When I go to visit my mother at the assisted living facility in Orange County, I brace myself upon entry and try to find the bright side. This time, the bright side was Jaime.
Several of the ladies on the second floor, my mother included, had been gathered together and escorted downstairs for a stroll around the block, but the weather was deemed too chilly for the elderly. (This is California, after all.) They were instead seated at a round table in an area called The Bistro. It’s really just an alcove by the elevator, with snacks, coffee, water, and juice set out on a counter.
My mother looked up at the sign and asked, “What’s a bistro?”
I explained (in writing, because she’s deaf) that a bistro is a small restaurant or café. And I do appreciate what management is going for, but calling this a bistro is a bit of a stretch. Even my mother looked dubious.
One woman asked, “So what are we waiting for? Why are we here?” This particular woman, I’ve noticed, is one who speaks her mind bluntly, and it’s often edged with a wee bit of nasty, though in this case I could sort of see her point.
“We’re just sitting in the bistro,” said the caregiver cheerily, serving little cups of pink yogurt from a tray. “It’s too cold to go outside, but it’s nice to have a change of scenery.”
“There’s nothing nice about it at all,” said the blunt woman. “It’s really very ordinary. If we’re not going outside, I’d rather go back upstairs.” She leaned back with a sour expression.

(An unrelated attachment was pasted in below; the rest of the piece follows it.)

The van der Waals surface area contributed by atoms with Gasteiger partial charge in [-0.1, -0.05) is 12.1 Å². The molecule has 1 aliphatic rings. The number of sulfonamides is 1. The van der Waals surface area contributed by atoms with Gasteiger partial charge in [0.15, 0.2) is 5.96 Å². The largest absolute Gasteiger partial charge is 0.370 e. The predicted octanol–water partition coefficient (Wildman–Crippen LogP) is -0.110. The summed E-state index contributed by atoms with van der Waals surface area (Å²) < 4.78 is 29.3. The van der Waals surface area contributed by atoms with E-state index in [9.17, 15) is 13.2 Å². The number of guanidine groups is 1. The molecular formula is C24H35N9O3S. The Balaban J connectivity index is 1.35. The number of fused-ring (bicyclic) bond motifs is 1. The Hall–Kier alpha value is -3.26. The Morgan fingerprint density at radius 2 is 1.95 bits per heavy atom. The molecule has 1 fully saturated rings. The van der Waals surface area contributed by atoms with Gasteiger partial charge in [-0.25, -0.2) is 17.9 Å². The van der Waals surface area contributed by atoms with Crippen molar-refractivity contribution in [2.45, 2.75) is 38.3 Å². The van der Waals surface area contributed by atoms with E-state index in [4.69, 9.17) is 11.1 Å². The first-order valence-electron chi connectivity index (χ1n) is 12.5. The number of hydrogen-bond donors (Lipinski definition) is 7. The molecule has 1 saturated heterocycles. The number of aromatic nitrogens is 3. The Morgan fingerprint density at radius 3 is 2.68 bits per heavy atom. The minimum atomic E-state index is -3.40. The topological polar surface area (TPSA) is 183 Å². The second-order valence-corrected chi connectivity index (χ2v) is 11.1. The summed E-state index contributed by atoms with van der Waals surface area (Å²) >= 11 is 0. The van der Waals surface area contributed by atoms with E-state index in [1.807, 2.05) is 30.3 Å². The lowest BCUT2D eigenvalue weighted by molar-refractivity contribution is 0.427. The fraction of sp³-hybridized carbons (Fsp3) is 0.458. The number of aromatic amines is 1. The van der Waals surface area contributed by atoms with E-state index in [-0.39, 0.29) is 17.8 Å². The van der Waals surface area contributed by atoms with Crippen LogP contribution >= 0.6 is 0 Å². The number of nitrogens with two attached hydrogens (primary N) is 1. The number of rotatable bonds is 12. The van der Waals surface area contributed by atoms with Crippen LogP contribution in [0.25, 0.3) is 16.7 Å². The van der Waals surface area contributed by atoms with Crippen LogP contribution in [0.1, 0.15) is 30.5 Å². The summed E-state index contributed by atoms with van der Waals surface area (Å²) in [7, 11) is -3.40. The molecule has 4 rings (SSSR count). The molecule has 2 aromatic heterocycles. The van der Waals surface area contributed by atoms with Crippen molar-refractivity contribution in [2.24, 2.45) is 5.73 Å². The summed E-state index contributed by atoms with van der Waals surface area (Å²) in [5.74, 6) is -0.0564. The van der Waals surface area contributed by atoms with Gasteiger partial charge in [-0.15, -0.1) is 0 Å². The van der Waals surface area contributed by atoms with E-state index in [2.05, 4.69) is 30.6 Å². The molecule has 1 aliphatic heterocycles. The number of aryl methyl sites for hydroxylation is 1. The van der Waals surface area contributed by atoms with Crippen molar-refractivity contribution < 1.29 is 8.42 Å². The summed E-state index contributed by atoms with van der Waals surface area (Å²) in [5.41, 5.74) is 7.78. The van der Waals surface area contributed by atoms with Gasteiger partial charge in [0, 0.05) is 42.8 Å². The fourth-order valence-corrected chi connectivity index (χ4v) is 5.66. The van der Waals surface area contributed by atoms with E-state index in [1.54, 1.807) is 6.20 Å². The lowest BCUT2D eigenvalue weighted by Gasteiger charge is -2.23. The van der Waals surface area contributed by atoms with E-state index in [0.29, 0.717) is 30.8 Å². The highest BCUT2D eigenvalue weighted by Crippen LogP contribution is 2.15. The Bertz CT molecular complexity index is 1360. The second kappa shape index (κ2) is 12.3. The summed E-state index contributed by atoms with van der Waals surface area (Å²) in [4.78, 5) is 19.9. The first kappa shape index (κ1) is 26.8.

That’s when Jaime came wheeling along on a deluxe-looking mobility scooter, as red and shiny as a new sports car. He stopped to say hello in his courtly way and chat with us. He’s the type of gentleman who would tip his hat if he were wearing one, or take a bow and kiss a lady’s hand.
Instead he told us stories. I wish I could recount all the details, but I missed passages because I don’t always understand his accent. Occasionally he spoke in Spanish to the caregiver and she explained. But even when I only catch fragments, I find that Jaime’s tales and demeanor invariably touch my heart.
There was one story called My Mercedes that he himself had written long ago. It won a prize and appeared in print, and it wasn’t about a woman or a car, but a typewriter. A Mercedes, Jaime told us, was in his day the very best typewriter you could own. The story was about his relationship with this beautiful machine, the words they wrote together, the bond they shared, and finally, their irreparable break-up. “It was mechanical,” he said.
He also told us about his wife, who knew how to pilot a small airplane, and how terrified he was when he flew with her once. And he told us a legend about a powerful Ecuadorean condor, soaring over the Andes, its huge wings spread out horizontally, then diving head-on into the earth. The condor was blind and ended up dead and I missed an awful lot here, but in the course of the telling Jaime held out his arms like wings in flight and was for a moment a condor himself, then he motioned with his hand to show the great bird’s plunge from sky to earth.
And I thought about the tales we each carry, from our cultures and our lives, and their compelling need to fly. They’re in the air, if we’re willing to hear, and if one of them finds a nest within a heart, it lives a little longer.
Meanwhile, the blunt woman was getting fidgety and expressed her opinion that it was time to move along. The caregiver cleared the empty cups, and shepherded the group back to the elevator, and Jaime took off on his sporty red scooter. My mother looked to me for further instruction, mostly just pleased that I was there with her. We sat for a little while longer, then vacated the bistro.